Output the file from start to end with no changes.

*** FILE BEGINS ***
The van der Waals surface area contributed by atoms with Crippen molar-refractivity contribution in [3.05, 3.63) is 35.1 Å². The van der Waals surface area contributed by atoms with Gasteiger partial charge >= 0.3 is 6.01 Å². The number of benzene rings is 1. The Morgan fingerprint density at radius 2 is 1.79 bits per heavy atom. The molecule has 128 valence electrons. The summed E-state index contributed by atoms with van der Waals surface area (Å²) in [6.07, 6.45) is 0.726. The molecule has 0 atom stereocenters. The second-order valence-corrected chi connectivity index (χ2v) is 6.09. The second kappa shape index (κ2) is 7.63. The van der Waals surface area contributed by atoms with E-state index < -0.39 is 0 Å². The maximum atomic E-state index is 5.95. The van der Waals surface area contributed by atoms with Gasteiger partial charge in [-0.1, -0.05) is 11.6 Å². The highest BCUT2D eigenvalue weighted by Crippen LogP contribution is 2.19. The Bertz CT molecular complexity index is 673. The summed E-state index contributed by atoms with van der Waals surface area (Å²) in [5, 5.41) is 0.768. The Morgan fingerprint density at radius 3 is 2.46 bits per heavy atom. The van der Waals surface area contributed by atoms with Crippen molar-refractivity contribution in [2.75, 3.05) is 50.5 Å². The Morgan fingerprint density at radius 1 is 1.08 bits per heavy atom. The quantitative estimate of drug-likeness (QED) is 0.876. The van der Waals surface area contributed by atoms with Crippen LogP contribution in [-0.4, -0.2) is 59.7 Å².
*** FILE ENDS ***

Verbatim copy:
The van der Waals surface area contributed by atoms with Crippen molar-refractivity contribution in [3.05, 3.63) is 35.1 Å². The van der Waals surface area contributed by atoms with Gasteiger partial charge >= 0.3 is 6.01 Å². The number of benzene rings is 1. The Morgan fingerprint density at radius 2 is 1.79 bits per heavy atom. The molecule has 128 valence electrons. The summed E-state index contributed by atoms with van der Waals surface area (Å²) in [6.07, 6.45) is 0.726. The molecule has 0 atom stereocenters. The second-order valence-corrected chi connectivity index (χ2v) is 6.09. The second kappa shape index (κ2) is 7.63. The van der Waals surface area contributed by atoms with E-state index < -0.39 is 0 Å². The maximum atomic E-state index is 5.95. The van der Waals surface area contributed by atoms with Gasteiger partial charge in [-0.1, -0.05) is 11.6 Å². The highest BCUT2D eigenvalue weighted by Crippen LogP contribution is 2.19. The Bertz CT molecular complexity index is 673. The summed E-state index contributed by atoms with van der Waals surface area (Å²) in [5, 5.41) is 0.768. The Morgan fingerprint density at radius 3 is 2.46 bits per heavy atom. The van der Waals surface area contributed by atoms with Crippen molar-refractivity contribution in [2.75, 3.05) is 50.5 Å². The Morgan fingerprint density at radius 1 is 1.08 bits per heavy atom. The quantitative estimate of drug-likeness (QED) is 0.876. The van der Waals surface area contributed by atoms with Crippen LogP contribution in [-0.4, -0.2) is 59.7 Å².